The term “small business” is misunderstood in our “supersized” world. “Big” often is equated with “best,” and the very term “small” seems to stir a vision of something undersized, inexperienced, and inadequate.
I serve as the Region 7 Administrator of the U.S. Small Business Administration, based out of Kansas City, Missouri, and covering four states. I have also worked for the U.S. General Services Administration both in the Midwest and in our nation’s capital. All the while my focus has been and continues to be helping small businesses succeed.
The general Federal definition of Small Business is one that is independently owned and operated, is organized for profit, and is not dominant in its field. Many other entities generally use one to 100 employees as the determinant of a small business. What we all agree on, however, is that Small businesses of all sizes are a critical part of the U.S. economy. (To assess small business status, go to: http://www.sba.gov/content/table-small-business-size-standards#.)
Something I have learned from over 30 years of working with small businesses is this: small businesses are as capable, experienced, and professional as any size business.
Have you ever asked yourself why large companies, the federal government other government entities or even you, personally, might choose to do business with a small business rather than a large one?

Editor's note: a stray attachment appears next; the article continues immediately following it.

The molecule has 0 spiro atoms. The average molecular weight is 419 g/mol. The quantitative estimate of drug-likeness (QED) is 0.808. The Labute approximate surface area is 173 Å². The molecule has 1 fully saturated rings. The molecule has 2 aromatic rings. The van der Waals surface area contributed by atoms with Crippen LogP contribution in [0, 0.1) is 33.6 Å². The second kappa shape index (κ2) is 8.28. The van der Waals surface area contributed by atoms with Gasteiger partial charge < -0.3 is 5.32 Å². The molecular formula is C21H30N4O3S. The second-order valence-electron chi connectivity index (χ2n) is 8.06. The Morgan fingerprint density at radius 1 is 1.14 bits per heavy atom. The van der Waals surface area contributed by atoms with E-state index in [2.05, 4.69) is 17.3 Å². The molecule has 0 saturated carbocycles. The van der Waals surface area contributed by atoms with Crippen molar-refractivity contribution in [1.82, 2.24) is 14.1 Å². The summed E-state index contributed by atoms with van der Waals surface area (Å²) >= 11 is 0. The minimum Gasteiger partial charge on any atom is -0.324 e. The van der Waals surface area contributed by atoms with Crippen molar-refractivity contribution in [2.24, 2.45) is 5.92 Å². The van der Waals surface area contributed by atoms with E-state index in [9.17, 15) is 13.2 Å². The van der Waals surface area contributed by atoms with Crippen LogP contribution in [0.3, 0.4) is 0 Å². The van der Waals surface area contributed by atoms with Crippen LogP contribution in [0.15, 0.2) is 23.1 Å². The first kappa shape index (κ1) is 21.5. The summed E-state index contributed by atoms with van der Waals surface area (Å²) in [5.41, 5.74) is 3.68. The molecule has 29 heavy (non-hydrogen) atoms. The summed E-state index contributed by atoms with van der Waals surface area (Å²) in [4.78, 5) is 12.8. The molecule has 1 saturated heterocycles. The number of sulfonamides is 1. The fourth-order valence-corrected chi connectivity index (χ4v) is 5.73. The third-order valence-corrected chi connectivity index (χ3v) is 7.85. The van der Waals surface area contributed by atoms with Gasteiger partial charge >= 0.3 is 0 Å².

Here are some down-to-earth, basic reasons that make hiring a small business a smart choice.
They’re easier to get a hold of. (The owner might even answer the phone).
They’re hyper-focused on the customer. Fewer customers overall means small businesses have to satisfy every customer. If a small business loses or dissatisfies just one customer, it can affect bottom line profits in a very big way.
They’re versatile and flexible. Small businesses tend to hire people who have multiple skills and the ability to multi-task since there are lots of things to do. Owners or managers can quickly choose employees with the skills they need to shift their time to a crucial job and sometimes this choice means the difference between completing a job on time or not.
They can quickly adapt to change. Because small businesses can be more flexible, changes are taken more in stride. They are more apt to quickly react to changing circumstances, without consulting layers of management.
There are closer relationships between owners and employees. Every job in a small business is equally important because it takes all employees to keep the company afloat. The owner of the company also may be the salesperson or bid preparer for a contract and sometimes even works the counter (and phone.)
The SBA has numerous programs to help small businesses succeed. I will be talking about these in upcoming posts. As a preview to these specifics, please get to know us at the SBA website at www.sba.gov! If you’ve never been to the website, you will be amazed at the breadth of our very small agency – and perhaps amazed to find out that small businesses create two out of every three new private sector jobs and half of all Americans work for a small business.
When you support small businesses, you are supporting a vibrant U.S. economy!
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